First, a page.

Periodontic Gum Disease: Gingivitis, Periodontitis Treatment
Periodontal disease is the major cause of tooth loss in adults. Mainly caused by plaque, it is usually painless. Regular dental visits are essential to timely diagnosis and treatment.
Prophylaxis of periodontal diseases include regular brushing of the tooth and semi-annual professional cleaning. But when periodontitis develops root scaling is necessary.
Periodontal Disease Symptoms
Early and moderate periodontal disease may exhibit few, if any, symptoms. Progressive periodontitis leads to bone loss – hard tissue that surrounding and supporting the tooth is destroyed and the tooth becomes loose.
Stages of Periodontal Disease:
Gingivitis is mild inflammation of the gums caused by plaque build-up. Gums may bleed upon probing. If left untreated, the gum infection damages the bone and supporting tissues. Your gum separates from the tooth and the bone level deteriorates. Advanced periodontitis symptoms are gums recede farther and separate, pus that may develops; continually and severe bone loss continues, and it results your teeth being loosen or eventually lost.
Periodontisis needs thorough examination, treatment and following-up care. Your dentist will examine you for periodontal disease during each routine checkup. A periodontal probe will be used to determine if there is any breakdown in the gum tissue and attachment or if pockets have developed between your gums and teeth. With the probe your hygienist will estimate your periodontal state and measure pocket size.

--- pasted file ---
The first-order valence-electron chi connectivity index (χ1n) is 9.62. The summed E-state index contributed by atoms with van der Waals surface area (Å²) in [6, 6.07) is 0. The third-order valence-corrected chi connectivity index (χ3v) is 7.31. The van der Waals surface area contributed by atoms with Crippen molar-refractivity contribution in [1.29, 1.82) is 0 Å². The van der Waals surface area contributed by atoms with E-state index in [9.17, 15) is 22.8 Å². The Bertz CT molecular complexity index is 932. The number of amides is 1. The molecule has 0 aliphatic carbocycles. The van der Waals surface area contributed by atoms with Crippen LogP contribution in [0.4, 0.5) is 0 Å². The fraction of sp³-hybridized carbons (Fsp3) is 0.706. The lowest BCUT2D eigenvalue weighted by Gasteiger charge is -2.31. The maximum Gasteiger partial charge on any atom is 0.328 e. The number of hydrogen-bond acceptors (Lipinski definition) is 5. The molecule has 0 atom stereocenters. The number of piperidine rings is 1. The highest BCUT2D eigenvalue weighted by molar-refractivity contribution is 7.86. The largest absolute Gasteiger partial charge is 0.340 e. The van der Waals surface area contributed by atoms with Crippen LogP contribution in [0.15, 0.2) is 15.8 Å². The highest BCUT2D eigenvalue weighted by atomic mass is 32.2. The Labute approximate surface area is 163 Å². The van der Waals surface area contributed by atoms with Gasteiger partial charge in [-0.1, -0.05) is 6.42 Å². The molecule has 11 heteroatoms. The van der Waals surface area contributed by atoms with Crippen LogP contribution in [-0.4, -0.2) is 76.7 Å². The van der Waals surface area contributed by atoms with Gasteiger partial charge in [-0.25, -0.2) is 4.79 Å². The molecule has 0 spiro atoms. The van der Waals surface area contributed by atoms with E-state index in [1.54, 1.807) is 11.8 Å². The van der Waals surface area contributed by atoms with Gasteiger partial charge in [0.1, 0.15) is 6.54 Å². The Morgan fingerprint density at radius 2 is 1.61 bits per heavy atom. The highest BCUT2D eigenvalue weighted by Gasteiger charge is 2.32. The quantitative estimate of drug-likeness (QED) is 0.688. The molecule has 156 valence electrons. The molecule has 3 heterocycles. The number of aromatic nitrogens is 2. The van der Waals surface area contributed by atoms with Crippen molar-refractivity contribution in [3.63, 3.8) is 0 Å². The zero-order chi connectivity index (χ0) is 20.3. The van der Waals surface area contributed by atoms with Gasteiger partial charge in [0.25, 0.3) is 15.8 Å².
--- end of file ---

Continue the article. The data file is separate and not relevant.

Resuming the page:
Treatment of periodontitis varies depending upon individual characteristics and the type of periodontal disease and how far the condition has progressed.
In early stage an anti-microbial mouth rinse may be prescribed. Scaling , which cleans the teeth to remove tartar deposits above and below the gumline will also be necessary. Oral Irrigation directs anti-microbial (anti-plaque) liquid below the gumline to flush out and kill germs to allow the regeneration of healthy tissue.
This common surgery involves lifting back the gums and removing the tartar. Local anesthesia may be used for your comfort. Then a toft tissue flap is separated from the root surface to perform a proper access. After tartar deposits undertrhe gumline are removed by the scaler or currette and the root surface is polished the gums are sutured back in place so that the tissue fits snugly around the tooth again and left for healing.
If deep pockets are found and bone has been destroyed, your dentist may recommend periodontal surgery. It is presented by:
Soft Tissue Grafting
Exposed tooth roots are the result of gum recession. Soft tissue grafts are used to cover roots or develop gum tissue where absent due to excessive gingival recession. During this procedure, your periodontist takes gum tissue from your palate or another donor source to cover the exposed root. This can be done for one tooth or several teeth to even your gum line and reduce sensitivity.
Small bone grafting
Once the bone is lost it never heals back. Bone grafting is a procedure for restore bone structure. Bone grafts are materials that are used to fill the area where bone has been destroyed around teeth to serve as a scaffold or "rose trellis". By this means your own bone is induced to grow into the graft or scaffold and regain support for the tooth.
A proper program of brushing, flossing and regular professional cleanings will help fight plaque accumulation and gum disease, and help you keep your teeth for a lifetime.
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